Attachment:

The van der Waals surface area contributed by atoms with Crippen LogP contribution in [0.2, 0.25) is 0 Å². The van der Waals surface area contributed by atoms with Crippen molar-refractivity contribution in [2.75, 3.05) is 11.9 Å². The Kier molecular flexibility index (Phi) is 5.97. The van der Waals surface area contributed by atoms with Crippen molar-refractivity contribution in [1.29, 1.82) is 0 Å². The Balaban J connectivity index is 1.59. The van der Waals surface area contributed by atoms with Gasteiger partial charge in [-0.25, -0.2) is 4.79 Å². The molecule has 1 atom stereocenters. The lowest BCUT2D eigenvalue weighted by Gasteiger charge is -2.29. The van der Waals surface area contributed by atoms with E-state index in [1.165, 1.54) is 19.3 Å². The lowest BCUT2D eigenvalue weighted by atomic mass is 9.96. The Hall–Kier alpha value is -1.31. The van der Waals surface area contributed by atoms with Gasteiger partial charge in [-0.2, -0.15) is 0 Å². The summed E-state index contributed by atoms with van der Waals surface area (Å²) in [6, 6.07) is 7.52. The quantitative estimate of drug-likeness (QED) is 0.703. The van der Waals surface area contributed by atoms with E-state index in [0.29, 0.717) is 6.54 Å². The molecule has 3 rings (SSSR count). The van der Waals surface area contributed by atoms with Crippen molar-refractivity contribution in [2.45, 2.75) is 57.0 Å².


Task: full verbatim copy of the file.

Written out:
The van der Waals surface area contributed by atoms with Crippen LogP contribution in [0.2, 0.25) is 0 Å². The van der Waals surface area contributed by atoms with Crippen molar-refractivity contribution in [2.75, 3.05) is 11.9 Å². The Kier molecular flexibility index (Phi) is 5.97. The van der Waals surface area contributed by atoms with Crippen molar-refractivity contribution in [1.29, 1.82) is 0 Å². The Balaban J connectivity index is 1.59. The van der Waals surface area contributed by atoms with Gasteiger partial charge in [-0.25, -0.2) is 4.79 Å². The molecule has 1 atom stereocenters. The lowest BCUT2D eigenvalue weighted by Gasteiger charge is -2.29. The van der Waals surface area contributed by atoms with E-state index in [1.165, 1.54) is 19.3 Å². The lowest BCUT2D eigenvalue weighted by atomic mass is 9.96. The Hall–Kier alpha value is -1.31. The van der Waals surface area contributed by atoms with Gasteiger partial charge in [-0.2, -0.15) is 0 Å². The summed E-state index contributed by atoms with van der Waals surface area (Å²) in [6, 6.07) is 7.52. The quantitative estimate of drug-likeness (QED) is 0.703. The van der Waals surface area contributed by atoms with E-state index in [0.29, 0.717) is 6.54 Å². The molecule has 3 rings (SSSR count). The van der Waals surface area contributed by atoms with Crippen molar-refractivity contribution in [2.45, 2.75) is 57.0 Å².